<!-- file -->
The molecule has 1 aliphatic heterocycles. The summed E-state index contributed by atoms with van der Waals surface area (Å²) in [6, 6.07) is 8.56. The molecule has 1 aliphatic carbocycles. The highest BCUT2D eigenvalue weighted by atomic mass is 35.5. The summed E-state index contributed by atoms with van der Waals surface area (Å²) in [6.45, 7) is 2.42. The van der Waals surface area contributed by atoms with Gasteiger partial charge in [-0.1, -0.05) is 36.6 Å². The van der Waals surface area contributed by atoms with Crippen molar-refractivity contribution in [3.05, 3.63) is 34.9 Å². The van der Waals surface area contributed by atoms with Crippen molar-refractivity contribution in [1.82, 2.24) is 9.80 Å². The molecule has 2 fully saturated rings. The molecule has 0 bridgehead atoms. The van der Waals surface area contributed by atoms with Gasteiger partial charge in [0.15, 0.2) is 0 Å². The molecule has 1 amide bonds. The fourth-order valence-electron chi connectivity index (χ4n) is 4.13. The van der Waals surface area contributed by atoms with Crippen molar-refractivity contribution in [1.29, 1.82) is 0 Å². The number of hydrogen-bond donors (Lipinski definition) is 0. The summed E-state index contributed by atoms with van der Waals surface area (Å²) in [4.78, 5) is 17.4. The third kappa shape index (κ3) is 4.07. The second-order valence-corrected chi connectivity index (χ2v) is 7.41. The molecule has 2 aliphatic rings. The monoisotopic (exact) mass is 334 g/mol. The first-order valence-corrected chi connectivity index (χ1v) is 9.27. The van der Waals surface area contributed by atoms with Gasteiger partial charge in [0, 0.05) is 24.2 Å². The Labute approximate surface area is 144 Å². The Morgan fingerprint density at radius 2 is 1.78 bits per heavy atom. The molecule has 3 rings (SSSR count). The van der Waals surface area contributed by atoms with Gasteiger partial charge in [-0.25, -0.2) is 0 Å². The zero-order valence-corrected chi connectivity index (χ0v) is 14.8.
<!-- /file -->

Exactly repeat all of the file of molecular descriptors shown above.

The molecule has 1 aliphatic heterocycles. The summed E-state index contributed by atoms with van der Waals surface area (Å²) in [6, 6.07) is 8.56. The molecule has 1 aliphatic carbocycles. The highest BCUT2D eigenvalue weighted by atomic mass is 35.5. The summed E-state index contributed by atoms with van der Waals surface area (Å²) in [6.45, 7) is 2.42. The van der Waals surface area contributed by atoms with Gasteiger partial charge in [-0.1, -0.05) is 36.6 Å². The van der Waals surface area contributed by atoms with Crippen molar-refractivity contribution in [3.05, 3.63) is 34.9 Å². The van der Waals surface area contributed by atoms with Crippen molar-refractivity contribution in [1.82, 2.24) is 9.80 Å². The molecule has 2 fully saturated rings. The molecule has 0 bridgehead atoms. The van der Waals surface area contributed by atoms with Gasteiger partial charge in [0.15, 0.2) is 0 Å². The molecule has 1 amide bonds. The fourth-order valence-electron chi connectivity index (χ4n) is 4.13. The van der Waals surface area contributed by atoms with Crippen molar-refractivity contribution in [1.29, 1.82) is 0 Å². The number of hydrogen-bond donors (Lipinski definition) is 0. The summed E-state index contributed by atoms with van der Waals surface area (Å²) in [4.78, 5) is 17.4. The third kappa shape index (κ3) is 4.07. The second-order valence-corrected chi connectivity index (χ2v) is 7.41. The molecule has 2 aliphatic rings. The monoisotopic (exact) mass is 334 g/mol. The first-order valence-corrected chi connectivity index (χ1v) is 9.27. The van der Waals surface area contributed by atoms with Gasteiger partial charge in [0, 0.05) is 24.2 Å². The Labute approximate surface area is 144 Å². The Morgan fingerprint density at radius 2 is 1.78 bits per heavy atom. The molecule has 3 rings (SSSR count). The van der Waals surface area contributed by atoms with Gasteiger partial charge in [-0.25, -0.2) is 0 Å². The zero-order valence-corrected chi connectivity index (χ0v) is 14.8.